Marion laughed and sprang away from Mr. Topper.
He was such a penitent old sot," she explained. "I just had to hug him. Do you want one for yourself?"
Kerby submitted himself to her violence with the polished indifference of a tolerant husband.
"Now that that's over," he remarked, "we can all have a drink."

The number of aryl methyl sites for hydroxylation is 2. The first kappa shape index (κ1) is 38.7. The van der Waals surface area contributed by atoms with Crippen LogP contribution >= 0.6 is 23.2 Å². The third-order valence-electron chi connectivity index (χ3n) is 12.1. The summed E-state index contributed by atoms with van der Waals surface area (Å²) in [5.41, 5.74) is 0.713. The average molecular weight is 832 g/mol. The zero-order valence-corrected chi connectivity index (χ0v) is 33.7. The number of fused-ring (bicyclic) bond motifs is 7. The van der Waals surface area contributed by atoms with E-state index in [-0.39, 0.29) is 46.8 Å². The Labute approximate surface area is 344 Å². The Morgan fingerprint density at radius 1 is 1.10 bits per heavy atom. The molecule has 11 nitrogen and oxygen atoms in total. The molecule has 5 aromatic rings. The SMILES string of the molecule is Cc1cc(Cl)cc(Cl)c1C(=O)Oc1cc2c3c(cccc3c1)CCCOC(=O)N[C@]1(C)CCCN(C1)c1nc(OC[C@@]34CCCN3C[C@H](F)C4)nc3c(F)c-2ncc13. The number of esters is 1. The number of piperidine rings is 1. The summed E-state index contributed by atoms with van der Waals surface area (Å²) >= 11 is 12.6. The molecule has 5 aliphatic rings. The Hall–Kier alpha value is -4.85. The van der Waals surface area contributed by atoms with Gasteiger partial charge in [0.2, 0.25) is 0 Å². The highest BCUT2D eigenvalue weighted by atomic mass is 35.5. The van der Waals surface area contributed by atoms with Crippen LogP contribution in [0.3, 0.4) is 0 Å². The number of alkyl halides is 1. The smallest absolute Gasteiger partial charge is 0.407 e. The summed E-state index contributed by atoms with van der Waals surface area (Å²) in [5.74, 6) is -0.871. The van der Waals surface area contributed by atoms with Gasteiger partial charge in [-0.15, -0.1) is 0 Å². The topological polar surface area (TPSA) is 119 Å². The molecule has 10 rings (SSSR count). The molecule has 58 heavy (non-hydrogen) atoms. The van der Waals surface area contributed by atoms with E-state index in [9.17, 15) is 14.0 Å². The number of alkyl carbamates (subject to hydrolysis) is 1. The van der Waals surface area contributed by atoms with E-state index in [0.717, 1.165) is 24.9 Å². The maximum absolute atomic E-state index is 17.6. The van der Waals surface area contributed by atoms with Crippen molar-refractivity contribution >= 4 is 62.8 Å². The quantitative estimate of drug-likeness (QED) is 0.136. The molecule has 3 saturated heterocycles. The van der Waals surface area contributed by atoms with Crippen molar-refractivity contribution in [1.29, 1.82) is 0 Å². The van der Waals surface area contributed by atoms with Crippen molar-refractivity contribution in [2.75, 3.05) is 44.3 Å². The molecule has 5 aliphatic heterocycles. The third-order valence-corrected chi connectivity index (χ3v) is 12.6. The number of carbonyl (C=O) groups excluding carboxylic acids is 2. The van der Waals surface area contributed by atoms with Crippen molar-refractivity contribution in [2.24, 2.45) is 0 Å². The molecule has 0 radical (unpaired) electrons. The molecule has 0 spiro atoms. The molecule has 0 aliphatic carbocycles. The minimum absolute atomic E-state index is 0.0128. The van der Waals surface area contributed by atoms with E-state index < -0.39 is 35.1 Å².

His suggestion was received with enthusiasm and acted upon several times. The crest of Mr. Topper's wave was on its downward curve. It had been an eventful night for him. He bowed several times in the direction of Marion Kerby, and at last in an excess of politeness he bowed himself off the box on to the floor, where he rested motionless on his nose. When he had been replaced by George and Marion Kerby, it was learned that he had been trying to ask Marion for the honor of a dance, but before she had time to accept his invitation he closed his eyes in sleep. Presently, however, he had a confused impression that he was flying through the colors of an evening sunset with an angel clasped in his arms. Two bright stars were looking into his eyes and two red lips, parted in a smile, were thrillingly close to his. An odor of Scotch whiskey filled the sky and made it friendly and stimulating. Mr. Topper breathed deeply. New vigor was returning to his body. The president of the bank was peering at him over the glistening edge of a burning cloud. The old man looked pained and puzzled. Mr. Topper gracefully blew the president a kiss and the venerable financier ducked behind his fleecy barrier. On another cloud, that resembled the platform of his station, Mr. Topper saw a group of people. They were holding an indignation meeting and pointing furiously at Mr. Topper, who, as he sailed by, made a vulgar gesture in their direction and laughed down at the angel. The members of the meeting fell screaming from the cloud and were lost in the darkness below, their cries of anguish drifting pleasantly up to his ears. Low down on the horizon Mr. Topper distinguished the pale eyes of his wife. They sent a path of reproach across the interweaving colors. He tried to look away, but the eyes clung to him. His anger mounted and he shook his fist at the eyes.